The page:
The heart-warming nature of the Grinch cannot be missed; all it takes is a kind little girl, Cindy Lou (Taylor Momsen) to see that the scary, green Grinch is just a bit lonely and deserves to be a part of the festivities too. What I love about the Grinch is that it’s a little a bit ridiculous. The Whos are sickeningly optimistic and their love of Christmas is comparable to that secretly despised person you know who started singing ‘Fairytale of New York’ in October. However, together these two silly extremes create a Christmas film that is not just feel-good but laugh out loud funny year on year – a lot of this is due to Jim Carrey just being perfect for the role. If that’s not enough to sell it to you, the makeup, costume and set are all magical, and if the glittering strings of fairy lights and baubles don’t make you far too thrilled at the prospect of Christmas being a matter of days away, nothing will!

Sophia Harris

die hard

Die Hard

Die Hard is the ultimate Christmas movie and I will fight anyone who tries to argue otherwise.

The hero, John McClane, flies cross-country to reconnect with his estranged wife and kids at Christmastime, and in doing so teaches us family values – the favourite lesson of Christmas movies everywhere. He renounces his selfish ways (choosing his job in New York over his wife’s career in L.A.) and learns to be thankful for what he has. He evades death so many times, in such unlikely situations, that we can only infer miraculous intervention – seriously, nobody would survive jumping off a building, through an explosion, attached to a fire hose unless they had the spirit of Christ on their side. And, finally, I’m not saying that McClane is the action-hero equivalent of Father Christmas but he does single-handedly save the day and bring joy to the world on Christmas Eve.

If the heart-warming moral lessons are not enough for you, the excellent characters make it impossible not to enjoy this Christmas-themed bloodbath. You’ve got the loveable Al, the cop who waits outside the terrorist-controlled building and talks McClane through his ordeal via CB radio. Then there’s the excitable young driver, Argyle, who insists that Run DMC is Christmas music (just as this film is a Christmas film). There’s a handful of terrifying, hunky German terrorists who die in a variety of gruesome ways, and let’s not forget Alan Rickman in possibly his bet role ever as the terrorist supreme, Hans Gruber.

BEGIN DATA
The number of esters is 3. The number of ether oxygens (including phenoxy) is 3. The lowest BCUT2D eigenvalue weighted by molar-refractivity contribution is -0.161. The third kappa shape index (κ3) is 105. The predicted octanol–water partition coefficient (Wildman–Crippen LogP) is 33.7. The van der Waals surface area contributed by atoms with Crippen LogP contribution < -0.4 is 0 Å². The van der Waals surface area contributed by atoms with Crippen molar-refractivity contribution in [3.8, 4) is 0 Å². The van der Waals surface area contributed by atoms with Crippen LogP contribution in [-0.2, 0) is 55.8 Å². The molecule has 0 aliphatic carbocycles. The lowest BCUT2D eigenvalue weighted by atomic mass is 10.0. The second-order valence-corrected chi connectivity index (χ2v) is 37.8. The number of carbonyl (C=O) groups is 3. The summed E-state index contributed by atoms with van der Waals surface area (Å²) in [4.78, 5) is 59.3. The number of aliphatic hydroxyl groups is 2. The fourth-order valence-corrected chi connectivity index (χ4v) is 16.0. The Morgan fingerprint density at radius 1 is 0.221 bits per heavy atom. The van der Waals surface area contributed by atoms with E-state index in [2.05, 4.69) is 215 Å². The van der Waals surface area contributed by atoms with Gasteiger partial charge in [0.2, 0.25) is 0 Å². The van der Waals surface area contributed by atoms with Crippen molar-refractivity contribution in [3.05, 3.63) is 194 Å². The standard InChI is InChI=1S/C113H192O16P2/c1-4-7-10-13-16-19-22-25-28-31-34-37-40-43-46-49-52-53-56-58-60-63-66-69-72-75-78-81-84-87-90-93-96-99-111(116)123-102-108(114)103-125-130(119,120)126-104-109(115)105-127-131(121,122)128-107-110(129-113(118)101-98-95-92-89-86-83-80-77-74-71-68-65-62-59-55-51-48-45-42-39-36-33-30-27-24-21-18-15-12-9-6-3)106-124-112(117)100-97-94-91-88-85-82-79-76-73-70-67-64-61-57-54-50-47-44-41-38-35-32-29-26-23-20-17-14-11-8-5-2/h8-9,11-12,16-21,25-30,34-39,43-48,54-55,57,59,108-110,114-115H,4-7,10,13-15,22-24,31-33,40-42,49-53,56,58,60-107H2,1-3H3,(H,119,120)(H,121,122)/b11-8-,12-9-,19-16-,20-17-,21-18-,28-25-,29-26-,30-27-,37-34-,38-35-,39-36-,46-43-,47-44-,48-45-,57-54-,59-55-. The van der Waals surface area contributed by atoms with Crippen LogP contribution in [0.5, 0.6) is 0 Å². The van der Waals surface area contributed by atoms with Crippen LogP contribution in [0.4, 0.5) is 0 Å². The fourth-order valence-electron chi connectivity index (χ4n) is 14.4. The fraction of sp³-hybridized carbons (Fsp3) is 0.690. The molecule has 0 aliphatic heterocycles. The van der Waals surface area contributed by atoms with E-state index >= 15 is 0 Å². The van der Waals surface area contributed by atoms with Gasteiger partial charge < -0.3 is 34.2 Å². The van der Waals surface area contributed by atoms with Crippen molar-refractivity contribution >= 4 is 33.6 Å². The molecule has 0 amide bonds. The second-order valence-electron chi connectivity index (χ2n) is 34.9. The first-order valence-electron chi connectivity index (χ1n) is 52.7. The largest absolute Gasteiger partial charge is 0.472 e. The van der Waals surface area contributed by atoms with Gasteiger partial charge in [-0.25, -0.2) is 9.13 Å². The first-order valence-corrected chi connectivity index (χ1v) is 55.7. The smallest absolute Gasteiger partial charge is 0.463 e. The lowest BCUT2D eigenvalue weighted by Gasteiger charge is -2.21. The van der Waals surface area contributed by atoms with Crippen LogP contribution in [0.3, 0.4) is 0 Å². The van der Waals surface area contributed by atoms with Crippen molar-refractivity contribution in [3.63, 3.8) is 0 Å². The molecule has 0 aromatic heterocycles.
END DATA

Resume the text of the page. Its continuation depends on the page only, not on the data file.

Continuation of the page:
Die Hard is a funny, exciting, and heart-warming film which provides an action-packed alternative to the endless corny, child-friendly films which dominate the Christmas genre.

Isabella Millington


Eloise at Christmastime

It is incredibly distressing that not many people have seen Eloise at Christmastime, especially as it has everything you could want in a Christmas film. Set in New York? Check. Julie Andrews plays a nanny? Yep. A combination of comedy, romance and family entertainment? Of course!

Based on the children’s books by Kay Thompson, the film follows the precocious Eloise (Sofia Vassilieva), a six-year old who – much to her nanny’s dismay – has a habit of causing chaos at the Plaza Hotel, where she lives. Her whimsical nature comes to the fore; however, when she notices that her friend (a waiter at the hotel’s restaurant) has taken a liking to the hotel owner’s daughter, who is engaged to be married, inevitably, hilarity ensues.

With a wonderful supporting cast, consisting of Christine Baranski and Jeffrey Tambor, this film brilliantly combines light-hearted fun with more emotional themes, such as the true meaning of family. During these cold winter nights, Eloise at Christmastime will undoubtedly warm your heart.

Sarah Quraishi


The Muppets Christmas Carol

You know a Christmas film is great when, as a child, you would watch it even if it wasn’t Christmas. This is exactly what I did with The Muppets Christmas Carol. What is there not to love about this adaptation of a Dickens classic? The story is beautifully altered for children; it mixes the traditional Dickensian language with easy to understand muppet mayhem. But, the best thing about it are the absolutely amazing songs.

Every year on the lead up to Christmas I will play ‘Marley and Marley’ about a thousand times – I just can’t get enough of it. Every time I see that it is being played on TV the child inside me comes alive and I am so excited to watch it for the one-millionth time. More importantly though, it teaches children a valuable lesson in the true meaning of Christmas: to be generous and give to those who would otherwise have nothing. It is the most fantastic Christmas film and I will definitely be watching it multiple times over the holiday period.

Larissa Rowan

Featured Image: JD Hancock via Flickr

Click here for more Scrapbooks

Agree with our choices? Let us know via Facebook & Twitter, or leave a comment below

Film & TV

Leave a Reply